Nashville News: What is the Music Modernization act?

Country music fans who have been on social media this summer have likely seen a combination of songwriters, musicians and politicians tweeting about something called the Music Modernization Act, or the MMA. They're advocating for its passage ... but what the heck is it?

Below, The Boot has rounded up some details to help fans understand the MMA and the current controversy surrounding it. Get informed by reading on.

What Is the Music Modernization Act (MMA)?

According to Rolling Stone, the Music Modernization Act (MMA) is the "biggest attempt at music copyright overhaul in decades." The act, which recently passed unanimously in the House of Representatives and is up for vote in the Senate, supports songwriters and artists by updating licensing and royalty rules for the modern era. Under the MMA, streaming services (including Spotify and iTunes) would work together with publishers to make the licensing process more streamlined. Additionally, the MMA would set up a blanket mechanical license to collect and pay out royalties from digital service providers.

Singer-songwriter Jason Mraz, an MMA advocate, explained the act to Rolling Stone this way: “The MMA helps give songwriters a chance to license and clear their material for the ever-changing, quickly-changing streaming world ... Essentially, things just happened so fast – a lot of creators uploaded their content before there was the code and the licensing technology to figure out whose music was going where – and legislation is a step in the right direction.”

To put it briefly: The MMA would lead to songwriters and artists making more money from digital and streaming services.

Why Is Everyone Talking About the MMA?

As of publication time, the performance-rights organization SESAC has added a controversial amendment to the current version of the MMA, and that amendment is threatening to kill the legislation.

SESCA is owned by Blackstone Group, a financial management company that also owns the Harry Fox Agency, a company that deals with mechanical licensing. SESAC's proposed amendment would implement "certified administrators" to work between SESAC and other music rights organizations (for example, BMI and ASCAP) and publishers to negotiate royalty rates independently.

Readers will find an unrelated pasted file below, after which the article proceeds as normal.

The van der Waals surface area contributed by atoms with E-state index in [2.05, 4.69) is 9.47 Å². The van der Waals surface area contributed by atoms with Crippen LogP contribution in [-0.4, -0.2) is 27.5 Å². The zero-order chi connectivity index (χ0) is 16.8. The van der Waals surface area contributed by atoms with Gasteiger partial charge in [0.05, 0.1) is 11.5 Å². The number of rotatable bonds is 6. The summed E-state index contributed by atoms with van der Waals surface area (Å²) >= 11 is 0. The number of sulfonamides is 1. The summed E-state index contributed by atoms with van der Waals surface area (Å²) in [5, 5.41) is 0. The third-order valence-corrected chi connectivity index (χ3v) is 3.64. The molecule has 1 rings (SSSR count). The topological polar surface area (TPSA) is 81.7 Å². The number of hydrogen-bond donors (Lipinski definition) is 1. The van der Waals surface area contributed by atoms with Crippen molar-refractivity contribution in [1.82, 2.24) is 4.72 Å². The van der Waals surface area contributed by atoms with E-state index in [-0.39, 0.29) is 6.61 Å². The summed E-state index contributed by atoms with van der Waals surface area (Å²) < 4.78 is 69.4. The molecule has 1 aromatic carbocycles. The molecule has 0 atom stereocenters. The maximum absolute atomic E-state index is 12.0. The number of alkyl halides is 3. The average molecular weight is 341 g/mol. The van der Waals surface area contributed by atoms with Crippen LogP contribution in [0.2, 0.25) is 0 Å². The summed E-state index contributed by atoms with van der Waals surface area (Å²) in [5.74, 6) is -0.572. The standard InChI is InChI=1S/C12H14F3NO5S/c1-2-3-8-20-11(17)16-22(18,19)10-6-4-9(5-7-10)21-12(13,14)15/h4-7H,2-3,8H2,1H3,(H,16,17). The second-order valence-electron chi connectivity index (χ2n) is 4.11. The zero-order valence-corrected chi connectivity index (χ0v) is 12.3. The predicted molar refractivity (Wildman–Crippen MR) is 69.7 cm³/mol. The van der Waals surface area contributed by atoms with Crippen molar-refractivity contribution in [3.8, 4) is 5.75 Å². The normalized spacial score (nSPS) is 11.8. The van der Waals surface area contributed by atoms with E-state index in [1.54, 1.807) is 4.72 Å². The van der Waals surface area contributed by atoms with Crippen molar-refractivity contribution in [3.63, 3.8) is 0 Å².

In an official statement on their website, SESAC explains their belief that the proposed amendment "promotes competition and accountability -- that ultimately benefit songwriters, not insiders." Later in their statement, they write, "We respect all songwriters and wholeheartedly support the goals of the MMA."

The Nashville Songwriters Association International (NSAI), a songwriters trade organization, however, describes the effects of the amendment this way: "Instead of songwriter royalties running directly through the music-licensing collective controlled by songwriters and publishers -- Blackstone wants them to run through streaming companies and the Harry Fox Agency!!!!"

How Are Artists Responding to SESAC's MMA Amendment?

SESAC's proposed MMA amendment has caused an outcry in the songwriting community. Artists including Steven Tyler, Lori McKenna, Maren Morris, the Brothers Osborne and more have spoken out in support of the MMA with no amendment; proponents of the MMA as-is are sending out their support on social media.

Graphics from songwriters, podcasters, managers, artists and more state "I support the Music Modernization Act AS IS." The Brothers Osborne joined the chorus on social media by sharing this graphic and urging SESAC and Blackstone to support the non-amended MMA.

"What do you say @SESAC and @Blackstone?" the Osbornes tweeted. "How many voices will you choose to ignore until you finally decide you don't want to be the bad guy?"

View image on Twitter

Brothers Osborne@brothersosborne

We support the AS IS.What do you say @SESAC and @Blackstone? How many voices will you choose to ignore until you finally decide you don’t want to be the bad guy?

6:31 PM - Jul 30, 2018

Morris tweeted, "As most of us have stopped buying CDs and have turned mainly to streaming, the [percentage] songwriters get paid has drastically plummeted. The #MusicModernizationAct is a fair bill that is so close to becoming law to balance our outdated laws for song royalties to writers/publishers."

Travis Tritt has also come out in support of the act, tweeting, "URGENT! All songwriters and music publishers should urge their U.S. Senators to support the bipartisan #MusicModernizationAct! Let's make our voices heard to insure that all songwriters are paid fairly."

In a tweet of her own, Margo Price urges, "Something must be done to save the #MusicModernizationAct and protect the rights of songwriters." She then cautions, "The greed of the @harryfoxagency & @blackstone will be the demise of the American Songwriter. Shame on you @sesac for not supporting your own."

Jake and Woody

Jake and Woody

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